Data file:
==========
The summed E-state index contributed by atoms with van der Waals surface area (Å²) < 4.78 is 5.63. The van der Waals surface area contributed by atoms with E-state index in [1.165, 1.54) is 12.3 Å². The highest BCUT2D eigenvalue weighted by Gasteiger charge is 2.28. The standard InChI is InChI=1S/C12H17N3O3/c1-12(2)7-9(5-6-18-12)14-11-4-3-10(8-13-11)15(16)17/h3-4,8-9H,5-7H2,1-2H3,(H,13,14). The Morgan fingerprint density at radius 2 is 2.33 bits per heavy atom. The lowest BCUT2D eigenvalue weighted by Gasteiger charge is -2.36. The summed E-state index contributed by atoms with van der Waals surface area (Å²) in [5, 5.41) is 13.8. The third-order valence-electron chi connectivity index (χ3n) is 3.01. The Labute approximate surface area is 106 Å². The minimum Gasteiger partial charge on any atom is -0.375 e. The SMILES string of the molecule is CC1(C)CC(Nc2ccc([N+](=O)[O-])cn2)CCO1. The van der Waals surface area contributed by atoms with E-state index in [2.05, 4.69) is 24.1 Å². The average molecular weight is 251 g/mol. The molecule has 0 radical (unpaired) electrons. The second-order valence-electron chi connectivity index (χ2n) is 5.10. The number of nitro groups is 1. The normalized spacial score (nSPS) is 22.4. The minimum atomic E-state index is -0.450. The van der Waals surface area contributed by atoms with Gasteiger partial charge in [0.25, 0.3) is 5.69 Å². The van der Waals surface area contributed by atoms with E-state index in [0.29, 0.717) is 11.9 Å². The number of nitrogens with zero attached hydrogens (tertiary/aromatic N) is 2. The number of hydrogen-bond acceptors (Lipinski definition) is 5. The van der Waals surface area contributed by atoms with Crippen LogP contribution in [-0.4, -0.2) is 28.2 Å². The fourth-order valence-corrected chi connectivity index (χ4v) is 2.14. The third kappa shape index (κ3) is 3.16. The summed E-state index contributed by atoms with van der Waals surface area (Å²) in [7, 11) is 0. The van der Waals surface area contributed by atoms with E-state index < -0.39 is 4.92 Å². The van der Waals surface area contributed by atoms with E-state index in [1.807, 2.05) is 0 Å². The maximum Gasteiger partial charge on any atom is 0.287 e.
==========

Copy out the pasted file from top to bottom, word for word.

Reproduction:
The summed E-state index contributed by atoms with van der Waals surface area (Å²) < 4.78 is 5.63. The van der Waals surface area contributed by atoms with E-state index in [1.165, 1.54) is 12.3 Å². The highest BCUT2D eigenvalue weighted by Gasteiger charge is 2.28. The standard InChI is InChI=1S/C12H17N3O3/c1-12(2)7-9(5-6-18-12)14-11-4-3-10(8-13-11)15(16)17/h3-4,8-9H,5-7H2,1-2H3,(H,13,14). The Morgan fingerprint density at radius 2 is 2.33 bits per heavy atom. The lowest BCUT2D eigenvalue weighted by Gasteiger charge is -2.36. The summed E-state index contributed by atoms with van der Waals surface area (Å²) in [5, 5.41) is 13.8. The third-order valence-electron chi connectivity index (χ3n) is 3.01. The Labute approximate surface area is 106 Å². The minimum Gasteiger partial charge on any atom is -0.375 e. The SMILES string of the molecule is CC1(C)CC(Nc2ccc([N+](=O)[O-])cn2)CCO1. The van der Waals surface area contributed by atoms with E-state index in [2.05, 4.69) is 24.1 Å². The average molecular weight is 251 g/mol. The molecule has 0 radical (unpaired) electrons. The second-order valence-electron chi connectivity index (χ2n) is 5.10. The number of nitro groups is 1. The normalized spacial score (nSPS) is 22.4. The minimum atomic E-state index is -0.450. The van der Waals surface area contributed by atoms with Gasteiger partial charge in [0.25, 0.3) is 5.69 Å². The van der Waals surface area contributed by atoms with E-state index in [0.29, 0.717) is 11.9 Å². The number of nitrogens with zero attached hydrogens (tertiary/aromatic N) is 2. The number of hydrogen-bond acceptors (Lipinski definition) is 5. The van der Waals surface area contributed by atoms with Crippen LogP contribution in [-0.4, -0.2) is 28.2 Å². The fourth-order valence-corrected chi connectivity index (χ4v) is 2.14. The third kappa shape index (κ3) is 3.16. The summed E-state index contributed by atoms with van der Waals surface area (Å²) in [7, 11) is 0. The van der Waals surface area contributed by atoms with E-state index < -0.39 is 4.92 Å². The van der Waals surface area contributed by atoms with E-state index in [1.807, 2.05) is 0 Å². The maximum Gasteiger partial charge on any atom is 0.287 e.